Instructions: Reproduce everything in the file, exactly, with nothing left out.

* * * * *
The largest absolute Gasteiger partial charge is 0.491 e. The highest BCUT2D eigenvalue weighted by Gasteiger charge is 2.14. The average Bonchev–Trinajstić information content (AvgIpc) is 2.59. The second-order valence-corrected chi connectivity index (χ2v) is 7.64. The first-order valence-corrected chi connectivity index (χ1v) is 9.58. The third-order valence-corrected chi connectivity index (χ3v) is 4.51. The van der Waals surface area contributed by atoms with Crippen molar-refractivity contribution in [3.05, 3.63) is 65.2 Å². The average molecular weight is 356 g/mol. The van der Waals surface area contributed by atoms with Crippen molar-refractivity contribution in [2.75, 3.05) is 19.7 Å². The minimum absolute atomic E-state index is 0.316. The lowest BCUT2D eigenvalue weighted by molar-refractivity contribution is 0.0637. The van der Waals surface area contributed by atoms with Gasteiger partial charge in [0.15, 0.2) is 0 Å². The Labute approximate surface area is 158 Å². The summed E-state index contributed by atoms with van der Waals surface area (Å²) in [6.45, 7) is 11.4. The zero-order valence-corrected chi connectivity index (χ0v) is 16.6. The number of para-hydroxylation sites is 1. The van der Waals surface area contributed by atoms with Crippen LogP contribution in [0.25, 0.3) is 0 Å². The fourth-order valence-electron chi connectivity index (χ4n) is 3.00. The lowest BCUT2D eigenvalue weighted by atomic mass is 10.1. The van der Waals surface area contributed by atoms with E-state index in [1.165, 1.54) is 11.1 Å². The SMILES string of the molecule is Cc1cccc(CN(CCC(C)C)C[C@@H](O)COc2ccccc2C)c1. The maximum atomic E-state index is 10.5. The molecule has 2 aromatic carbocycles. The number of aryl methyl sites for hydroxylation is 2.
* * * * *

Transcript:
The largest absolute Gasteiger partial charge is 0.491 e. The highest BCUT2D eigenvalue weighted by Gasteiger charge is 2.14. The average Bonchev–Trinajstić information content (AvgIpc) is 2.59. The second-order valence-corrected chi connectivity index (χ2v) is 7.64. The first-order valence-corrected chi connectivity index (χ1v) is 9.58. The third-order valence-corrected chi connectivity index (χ3v) is 4.51. The van der Waals surface area contributed by atoms with Crippen molar-refractivity contribution in [3.05, 3.63) is 65.2 Å². The average molecular weight is 356 g/mol. The van der Waals surface area contributed by atoms with Crippen molar-refractivity contribution in [2.75, 3.05) is 19.7 Å². The minimum absolute atomic E-state index is 0.316. The lowest BCUT2D eigenvalue weighted by molar-refractivity contribution is 0.0637. The van der Waals surface area contributed by atoms with Gasteiger partial charge in [0.15, 0.2) is 0 Å². The Labute approximate surface area is 158 Å². The summed E-state index contributed by atoms with van der Waals surface area (Å²) in [6.45, 7) is 11.4. The zero-order valence-corrected chi connectivity index (χ0v) is 16.6. The number of para-hydroxylation sites is 1. The van der Waals surface area contributed by atoms with Crippen LogP contribution in [0.25, 0.3) is 0 Å². The fourth-order valence-electron chi connectivity index (χ4n) is 3.00. The lowest BCUT2D eigenvalue weighted by atomic mass is 10.1. The van der Waals surface area contributed by atoms with E-state index in [1.165, 1.54) is 11.1 Å². The SMILES string of the molecule is Cc1cccc(CN(CCC(C)C)C[C@@H](O)COc2ccccc2C)c1. The maximum atomic E-state index is 10.5. The molecule has 2 aromatic carbocycles. The number of aryl methyl sites for hydroxylation is 2.